Egg yolks are whisked in a white bowl with the shells and more eggs in a carton in the background.

Subscription Services

In recent years, adding the cost of meal prep and delivery services to your monthly budget has become increasingly popular. Prepping and cooking all your meals at home can be time-consuming, and the added convenience of these programs can be a game-changer for some. When measuring the cost of your time against your actual budget, consider your needs and the various factors of signing up for delivery service with this handy chart.

Food Subscription Service Delivery Meal Prep Service Delivery Meal Service
Description This service will send you a variety of goods like you’d find at a grocery store based on their monthly selection. You’ll be sent ingredients and instructions for meals you can select ahead of time. Pre-prepped meals or meal replacements are sent to your doorstep for you to heat up or blend.
Average Cost Produce typically costs $20-50 a month, meat averages around $25-$149. Plans vary based on servings, but the most popular programs average $60-$80 for 2 people/servings for 3 meals a week (about $10-$13 per meal) Programs vary based on servings, but most average $9-$13 per meal.
Pros: Food is delivered straight to your door, and you can choose some specifics of your order, depending on the service. Recipe cards and instructions are included and answer the question, “What’s for dinner?” Other than heating or blending, food is already fully prepared.
Cons: Food is delivered sight unseen, meaning the cut of meat or specific vegetable you receive may not suit your preferences. Serving sizes are pre-determined. Variety may be limited to the month’s offerings. You’ll still be shopping for the other dinners throughout the week, which limits variety. Food waste is more likely, as the ingredients may not be to your taste. Serving sizes are pre-determined, variety is limited, and a microwave is likely required for most meals. Food waste is likely, as you may not like or enjoy all ingredients or flavors used.

 

If you’re considering signing up for a store membership with a monthly or annual cost, calculate your actual food costs per month to decide if it’s a save––or a secret spend depending on your buying habits.

Rainbow chard is chopped on a marble slab.

Real Food on a Budget Meal Plan

Shopping for a specific diet? These budget meal plans include a recipe for breakfast, lunch, and dinner, and are made with budget-friendly swaps: think cheap and cheerful produce, similar ingredient lists, and bulk buys that go a long way.

Vegan Budget Meal Plan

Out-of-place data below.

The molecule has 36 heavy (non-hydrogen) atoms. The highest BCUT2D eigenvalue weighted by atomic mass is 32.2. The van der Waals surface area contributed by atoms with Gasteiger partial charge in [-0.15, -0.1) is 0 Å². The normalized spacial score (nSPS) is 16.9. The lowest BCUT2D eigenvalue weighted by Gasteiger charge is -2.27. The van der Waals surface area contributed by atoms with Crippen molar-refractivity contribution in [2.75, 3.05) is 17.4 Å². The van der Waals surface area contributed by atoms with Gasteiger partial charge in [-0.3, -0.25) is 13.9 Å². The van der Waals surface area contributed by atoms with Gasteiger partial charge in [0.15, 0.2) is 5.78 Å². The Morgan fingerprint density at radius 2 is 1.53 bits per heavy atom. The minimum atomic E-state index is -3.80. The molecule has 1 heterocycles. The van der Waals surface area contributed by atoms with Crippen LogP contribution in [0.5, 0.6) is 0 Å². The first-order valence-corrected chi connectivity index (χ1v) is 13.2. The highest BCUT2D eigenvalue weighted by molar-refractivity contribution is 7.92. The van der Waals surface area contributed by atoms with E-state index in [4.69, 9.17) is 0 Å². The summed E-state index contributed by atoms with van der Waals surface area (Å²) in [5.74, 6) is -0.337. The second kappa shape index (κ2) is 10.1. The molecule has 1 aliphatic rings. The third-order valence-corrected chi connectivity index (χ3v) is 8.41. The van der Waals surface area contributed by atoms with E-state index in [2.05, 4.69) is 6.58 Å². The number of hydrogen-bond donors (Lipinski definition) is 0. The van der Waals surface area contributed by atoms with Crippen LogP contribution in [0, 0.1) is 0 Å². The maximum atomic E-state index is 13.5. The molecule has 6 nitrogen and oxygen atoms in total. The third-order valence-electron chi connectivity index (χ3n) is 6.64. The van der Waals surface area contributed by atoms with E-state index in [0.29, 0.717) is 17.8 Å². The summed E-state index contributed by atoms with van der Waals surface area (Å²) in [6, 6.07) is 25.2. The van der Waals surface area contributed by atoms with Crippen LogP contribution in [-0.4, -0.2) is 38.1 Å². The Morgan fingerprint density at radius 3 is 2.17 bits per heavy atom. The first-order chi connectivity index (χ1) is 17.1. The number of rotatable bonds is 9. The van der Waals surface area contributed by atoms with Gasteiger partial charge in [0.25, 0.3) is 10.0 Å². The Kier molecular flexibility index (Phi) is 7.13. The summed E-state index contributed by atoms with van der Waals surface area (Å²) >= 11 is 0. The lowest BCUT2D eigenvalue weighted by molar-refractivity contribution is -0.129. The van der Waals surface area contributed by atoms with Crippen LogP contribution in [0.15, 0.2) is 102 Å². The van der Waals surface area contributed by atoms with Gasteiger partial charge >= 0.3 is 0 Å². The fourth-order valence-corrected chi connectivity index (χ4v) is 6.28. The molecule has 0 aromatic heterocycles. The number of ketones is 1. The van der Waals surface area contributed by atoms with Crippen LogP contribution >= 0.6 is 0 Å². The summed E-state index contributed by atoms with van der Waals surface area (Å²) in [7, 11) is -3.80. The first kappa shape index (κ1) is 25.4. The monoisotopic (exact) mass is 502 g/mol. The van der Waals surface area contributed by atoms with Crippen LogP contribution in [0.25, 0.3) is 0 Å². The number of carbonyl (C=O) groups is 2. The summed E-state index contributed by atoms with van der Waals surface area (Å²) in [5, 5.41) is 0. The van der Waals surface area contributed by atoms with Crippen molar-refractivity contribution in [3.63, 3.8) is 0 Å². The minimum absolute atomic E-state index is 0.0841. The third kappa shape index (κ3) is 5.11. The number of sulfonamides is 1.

Breakfast:

This tasty and kicky breakfast burrito is made with bulk-buy friendly potatoes that’ll double up in the dinner recipe.

Vegan Breakfast Burritos with Spicy Mayo

Lunch:

Keto Vegan Spaghetti

Dinner:

A bag of potatoes makes for cheap eats and lots of leftovers. With 8 servings, this casserole will work double duty for lunch the next day (and maybe even the next!)

Vegan Scalloped Potatoes with Roasted Broccoli with Cheese

 Vegan scalloped potatoes are cooked in a white dish.

Carniflex Budget Meal Plan

Breakfast:

Adjust your toppings to fit your shopping list for the week, and bring the Buffalo heat to breakfast and lunch!

Ham and Egg Cups

Lunch: 

Whole30 Buffalo Sauce Wings

Buffalo Sauce wings are on a plate with ranch and celery.

Dinner:

For these ribs, buy in bulk and freeze whatever goes unused after prep. In a pinch, you’ve got ribs ready to go!

BBQ Baby Back Ribs

Gluten-Free Budget Meal Plan

Breakfast:

Pre-prep this meal early in the week for a week-long breakfast.

Gluten-Free Mini Pancake Cereal

Lunch:

Canned salmon is a less expensive option compared to wild or even frozen wild salmon.

Keto Salmon Burgers with Tartar Sauce

Dinner:

Even if a recipe calls for grass-fed beef, if that’s not in your budget, ground beef is a lower-cost swap-in.

No-Dairy Pasta with Meat Sauce

A white dish of penne pasta with a wooden spoon and a jar of no-dairy vodka sauce next to it.

Primal Budget Meal Plan

Breakfast:

With a few simple ingredients, these tasty waffles come together fast. Buy a whole butternut squash to make breakfast and lunch!

Butternut Squash Waffles

Lunch: 

Fall Vegetable Pasta

Dinner: 

One Pot Chicken Thighs

Keto Budget Meal Plan

Breakfast:

A meal-prep casserole lasts all week long for a heat-and-eat breakfast.

Whole30 Breakfast Casserole

Lunch:

Store your dressing on the side and enjoy the leftovers of this family-sized Keto Cobb for lunch all week long.

Keto Cobb Salad

A close-up of the Keto Cobb Salad drizzled in Ranch dressing, pictured in a pan.

Dinner:

With frozen meatballs and a bottle of sauce, this 2-ingredient slow cooker dinner is easy and budget-friendly.

2-Ingredient Slow-Cooker Meatballs

 

Get inspired with a FREE 7-Day Keto Meal Plan, packed with tips for budget-friendly recipe prep. Sign up here today!